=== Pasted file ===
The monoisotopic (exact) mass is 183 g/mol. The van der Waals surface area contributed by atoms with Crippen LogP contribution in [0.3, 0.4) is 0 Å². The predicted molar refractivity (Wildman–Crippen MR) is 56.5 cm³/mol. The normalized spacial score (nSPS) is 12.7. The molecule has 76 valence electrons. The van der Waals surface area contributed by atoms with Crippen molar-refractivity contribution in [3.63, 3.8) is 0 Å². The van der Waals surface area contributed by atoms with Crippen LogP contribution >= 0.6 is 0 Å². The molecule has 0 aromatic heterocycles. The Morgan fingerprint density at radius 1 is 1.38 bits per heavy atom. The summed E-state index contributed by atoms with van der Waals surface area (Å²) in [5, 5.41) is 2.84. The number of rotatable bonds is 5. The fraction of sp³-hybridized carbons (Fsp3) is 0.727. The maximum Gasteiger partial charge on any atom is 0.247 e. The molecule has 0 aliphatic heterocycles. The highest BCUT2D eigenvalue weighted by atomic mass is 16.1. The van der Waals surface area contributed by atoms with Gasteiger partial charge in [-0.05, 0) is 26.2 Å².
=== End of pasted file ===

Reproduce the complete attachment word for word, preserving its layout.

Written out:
The monoisotopic (exact) mass is 183 g/mol. The van der Waals surface area contributed by atoms with Crippen LogP contribution in [0.3, 0.4) is 0 Å². The predicted molar refractivity (Wildman–Crippen MR) is 56.5 cm³/mol. The normalized spacial score (nSPS) is 12.7. The molecule has 76 valence electrons. The van der Waals surface area contributed by atoms with Crippen molar-refractivity contribution in [3.63, 3.8) is 0 Å². The van der Waals surface area contributed by atoms with Crippen LogP contribution >= 0.6 is 0 Å². The molecule has 0 aromatic heterocycles. The Morgan fingerprint density at radius 1 is 1.38 bits per heavy atom. The summed E-state index contributed by atoms with van der Waals surface area (Å²) in [5, 5.41) is 2.84. The number of rotatable bonds is 5. The fraction of sp³-hybridized carbons (Fsp3) is 0.727. The maximum Gasteiger partial charge on any atom is 0.247 e. The molecule has 0 aliphatic heterocycles. The highest BCUT2D eigenvalue weighted by atomic mass is 16.1. The van der Waals surface area contributed by atoms with Gasteiger partial charge in [-0.05, 0) is 26.2 Å².